Losing, but Accepting: Legitimacy, Positivity Theory, and the Symbols of Judicial Authority

Date01 December 2014
Published date01 December 2014
Losing, but Accepting: Legitimacy, Positivity
Theory, and the Symbols of Judicial Authority
James L. Gibson
Milton Lodge
Benjamin Woodson
How is it that the U.S. Supreme Court is capable of getting most citizens
to accept rulings with which they disagree? This analysis addresses the role
of the symbols of judicial authority and legitimacy—the robe, the gavel, the
cathedral-like court building—in contributing to this willingness of ordinary
people to acquiesce to disagreeable court decisions. Using an experimental
design and a nationally representative sample, we show that exposure to
judicial symbols (1) strengthens the link between institutional support and
acquiescence among those with relatively low prior awareness of the Supreme
Court, (2) has differing effects depending upon levels of preexisting institu-
tional support, and (3) severs the link between disappointment with a dis-
agreeable Court decision and willingness to challenge the ruling. Since
symbols influence citizens in ways that reinforce the legitimacy of courts, the
connection between institutional attitudes and acquiescence posited by Legiti-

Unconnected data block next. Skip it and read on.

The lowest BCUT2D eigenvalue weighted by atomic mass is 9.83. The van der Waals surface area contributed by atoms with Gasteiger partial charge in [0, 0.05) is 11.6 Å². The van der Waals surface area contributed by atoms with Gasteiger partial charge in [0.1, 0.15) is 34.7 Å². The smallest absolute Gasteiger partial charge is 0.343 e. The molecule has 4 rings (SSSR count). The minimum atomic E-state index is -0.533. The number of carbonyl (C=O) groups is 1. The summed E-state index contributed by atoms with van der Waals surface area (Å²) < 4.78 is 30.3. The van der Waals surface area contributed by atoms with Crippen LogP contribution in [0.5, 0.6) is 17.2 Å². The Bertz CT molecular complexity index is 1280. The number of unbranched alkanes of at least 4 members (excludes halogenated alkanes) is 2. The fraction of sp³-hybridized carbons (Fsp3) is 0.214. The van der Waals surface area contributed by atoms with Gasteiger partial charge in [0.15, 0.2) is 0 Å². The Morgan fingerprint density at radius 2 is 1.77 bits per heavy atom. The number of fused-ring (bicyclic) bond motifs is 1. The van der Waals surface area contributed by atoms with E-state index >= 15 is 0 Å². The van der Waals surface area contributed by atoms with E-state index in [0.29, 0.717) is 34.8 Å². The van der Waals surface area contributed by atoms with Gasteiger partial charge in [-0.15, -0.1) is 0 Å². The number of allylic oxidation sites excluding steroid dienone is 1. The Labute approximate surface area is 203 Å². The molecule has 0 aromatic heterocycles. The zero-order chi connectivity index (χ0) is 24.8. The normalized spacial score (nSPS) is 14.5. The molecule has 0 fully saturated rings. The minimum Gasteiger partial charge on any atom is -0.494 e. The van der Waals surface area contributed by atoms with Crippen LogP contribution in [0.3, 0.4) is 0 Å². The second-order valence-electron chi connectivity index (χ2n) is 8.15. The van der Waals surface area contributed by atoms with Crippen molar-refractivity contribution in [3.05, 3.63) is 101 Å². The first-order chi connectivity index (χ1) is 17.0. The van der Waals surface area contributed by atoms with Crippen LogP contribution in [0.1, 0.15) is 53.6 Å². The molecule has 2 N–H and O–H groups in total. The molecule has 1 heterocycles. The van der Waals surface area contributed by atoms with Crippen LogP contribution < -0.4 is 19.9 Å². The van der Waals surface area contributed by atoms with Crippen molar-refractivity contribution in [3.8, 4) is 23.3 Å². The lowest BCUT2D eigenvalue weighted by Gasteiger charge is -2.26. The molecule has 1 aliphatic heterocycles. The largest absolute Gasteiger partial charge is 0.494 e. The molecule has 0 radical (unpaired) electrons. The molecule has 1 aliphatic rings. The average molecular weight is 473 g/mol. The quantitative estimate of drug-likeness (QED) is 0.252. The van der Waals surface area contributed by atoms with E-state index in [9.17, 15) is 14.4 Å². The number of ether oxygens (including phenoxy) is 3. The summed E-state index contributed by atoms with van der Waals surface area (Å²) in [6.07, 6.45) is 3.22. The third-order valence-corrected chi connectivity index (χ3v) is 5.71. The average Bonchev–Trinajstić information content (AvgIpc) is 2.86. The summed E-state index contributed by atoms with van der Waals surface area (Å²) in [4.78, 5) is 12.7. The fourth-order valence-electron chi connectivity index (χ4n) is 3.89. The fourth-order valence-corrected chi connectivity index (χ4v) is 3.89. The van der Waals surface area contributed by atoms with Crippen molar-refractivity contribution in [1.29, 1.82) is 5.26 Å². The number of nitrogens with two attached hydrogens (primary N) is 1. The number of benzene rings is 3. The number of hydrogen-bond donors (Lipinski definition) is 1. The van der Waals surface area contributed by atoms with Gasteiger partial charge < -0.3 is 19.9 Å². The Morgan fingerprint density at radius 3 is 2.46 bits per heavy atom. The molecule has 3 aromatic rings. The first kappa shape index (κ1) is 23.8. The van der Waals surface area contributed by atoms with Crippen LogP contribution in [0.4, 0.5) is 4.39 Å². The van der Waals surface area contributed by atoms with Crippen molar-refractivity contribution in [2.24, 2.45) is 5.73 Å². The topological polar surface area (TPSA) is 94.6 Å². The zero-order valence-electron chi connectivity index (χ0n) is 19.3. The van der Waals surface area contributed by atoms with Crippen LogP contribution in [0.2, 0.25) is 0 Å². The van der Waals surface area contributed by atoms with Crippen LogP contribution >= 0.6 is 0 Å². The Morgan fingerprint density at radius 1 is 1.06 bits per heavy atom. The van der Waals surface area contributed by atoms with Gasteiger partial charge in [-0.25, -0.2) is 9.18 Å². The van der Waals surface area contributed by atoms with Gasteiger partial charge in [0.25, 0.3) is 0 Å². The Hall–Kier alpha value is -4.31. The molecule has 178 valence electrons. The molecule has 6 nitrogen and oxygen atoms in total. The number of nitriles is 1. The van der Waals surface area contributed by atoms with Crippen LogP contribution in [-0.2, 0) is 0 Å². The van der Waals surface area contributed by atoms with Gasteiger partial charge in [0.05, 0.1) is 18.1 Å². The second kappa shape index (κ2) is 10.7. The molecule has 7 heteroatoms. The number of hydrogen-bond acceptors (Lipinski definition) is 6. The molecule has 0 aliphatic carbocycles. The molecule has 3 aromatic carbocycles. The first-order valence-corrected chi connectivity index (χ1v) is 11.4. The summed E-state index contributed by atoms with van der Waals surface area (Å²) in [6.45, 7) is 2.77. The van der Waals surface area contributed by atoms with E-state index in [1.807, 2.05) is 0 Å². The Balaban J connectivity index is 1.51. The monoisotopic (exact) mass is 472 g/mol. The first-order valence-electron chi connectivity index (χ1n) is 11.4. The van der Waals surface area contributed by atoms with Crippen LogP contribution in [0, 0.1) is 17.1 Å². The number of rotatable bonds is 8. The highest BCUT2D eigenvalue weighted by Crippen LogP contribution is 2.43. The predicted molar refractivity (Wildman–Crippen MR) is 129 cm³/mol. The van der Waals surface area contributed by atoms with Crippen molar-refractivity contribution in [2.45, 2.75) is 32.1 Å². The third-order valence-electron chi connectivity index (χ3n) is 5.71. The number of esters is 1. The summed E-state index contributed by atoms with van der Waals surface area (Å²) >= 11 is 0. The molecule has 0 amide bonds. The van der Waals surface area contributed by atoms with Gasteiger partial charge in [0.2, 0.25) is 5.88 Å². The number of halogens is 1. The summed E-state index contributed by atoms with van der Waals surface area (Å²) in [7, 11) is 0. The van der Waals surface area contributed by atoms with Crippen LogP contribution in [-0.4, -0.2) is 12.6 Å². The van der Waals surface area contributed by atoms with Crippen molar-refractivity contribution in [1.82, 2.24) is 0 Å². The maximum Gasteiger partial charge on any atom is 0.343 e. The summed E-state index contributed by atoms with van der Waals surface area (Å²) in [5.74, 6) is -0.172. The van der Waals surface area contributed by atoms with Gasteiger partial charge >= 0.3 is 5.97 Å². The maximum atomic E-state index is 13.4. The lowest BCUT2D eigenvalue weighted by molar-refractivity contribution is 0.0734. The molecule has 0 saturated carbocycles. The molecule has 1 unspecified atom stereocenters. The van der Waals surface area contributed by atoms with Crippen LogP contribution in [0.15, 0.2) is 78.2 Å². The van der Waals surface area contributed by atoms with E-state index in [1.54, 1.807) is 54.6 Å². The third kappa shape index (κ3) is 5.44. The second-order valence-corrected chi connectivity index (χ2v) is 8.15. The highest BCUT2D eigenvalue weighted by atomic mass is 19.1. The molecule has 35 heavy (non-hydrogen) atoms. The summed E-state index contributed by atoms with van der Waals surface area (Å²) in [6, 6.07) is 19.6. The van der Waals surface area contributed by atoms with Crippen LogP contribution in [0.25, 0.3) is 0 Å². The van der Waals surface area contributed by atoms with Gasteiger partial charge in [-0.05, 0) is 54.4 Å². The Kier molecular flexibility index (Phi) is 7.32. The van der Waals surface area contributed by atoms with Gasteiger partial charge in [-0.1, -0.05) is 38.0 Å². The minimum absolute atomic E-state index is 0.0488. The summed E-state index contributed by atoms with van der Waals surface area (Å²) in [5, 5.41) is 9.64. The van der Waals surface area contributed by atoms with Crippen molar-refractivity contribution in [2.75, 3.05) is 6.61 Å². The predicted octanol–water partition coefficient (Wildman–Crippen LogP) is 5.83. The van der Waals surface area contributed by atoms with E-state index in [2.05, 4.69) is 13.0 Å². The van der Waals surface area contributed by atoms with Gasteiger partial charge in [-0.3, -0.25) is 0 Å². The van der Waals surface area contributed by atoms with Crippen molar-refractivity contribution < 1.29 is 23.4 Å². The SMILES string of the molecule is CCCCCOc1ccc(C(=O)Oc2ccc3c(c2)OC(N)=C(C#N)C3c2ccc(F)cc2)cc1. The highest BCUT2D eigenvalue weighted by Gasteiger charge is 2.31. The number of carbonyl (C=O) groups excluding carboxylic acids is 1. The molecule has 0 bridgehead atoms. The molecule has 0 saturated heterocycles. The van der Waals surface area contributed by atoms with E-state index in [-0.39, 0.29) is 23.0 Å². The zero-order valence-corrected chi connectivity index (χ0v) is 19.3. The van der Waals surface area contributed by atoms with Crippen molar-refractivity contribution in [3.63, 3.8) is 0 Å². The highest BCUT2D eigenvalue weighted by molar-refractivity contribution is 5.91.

macy Theory is both supported and explained.
Aconsiderable body of research has investigated the hypothesis
that courts, through their institutional legitimacy, can persuade
citizens to change their views on the substantive issues of judi-
cial rulings, or at least to acquiesce to decisions with which they
This is a much revised version of an article delivered at the 2012 Annual Meeting of the
American Political Science Association, New Orleans, August 28–September 1, 2012. The
survey on which this article is based was made possible by a grant from TESS: Time-sharing
Experiments for the Social Sciences (TESS-230, 2011, “The Legitimacy Conferring Capac-
ity of the U.S. Supreme Court: The Influence of Institutional Symbols”), to whom we are
much indebted. Gibson and Lodge also acknowledge the support for this research of the
Russell Sage Foundation’s VisitingScholar program. We appreciate the comments of Alicia
Salvino on an earlier version of this article. Members of the American Politics Workshop at
Columbia University—and especially Don Green—made many useful suggestions about
revisions to an earlier version of this article. We also appreciate very much the comments
of Dino P. Christenson, David Glick, George E. Marcus, Christopher Claassen, Jenny
Mansbridge, Jeffrey Yates,Sidney G. Tarrow, Michael Olivas, Neil Malhotra, Kathleen Hall
Jamieson, Lawrence Friedman, Matthew Hall, Stephen Jesse, Christopher Johnston,
Charlie Geyh, Tom Clark, Peter Enns, Bernadette Atuahene, Brandon Bartels, Vincent
Hutchins, Marc Hetherington, Jeffrey Staton, Marcus Prior, Jane June, and Jesse Atencio.
Please direct all correspondence to James L. Gibson, Department of Political Science,
Washington University in St. Louis, Campus Box 1063, St. Louis, MO 63130-4899; e-mail: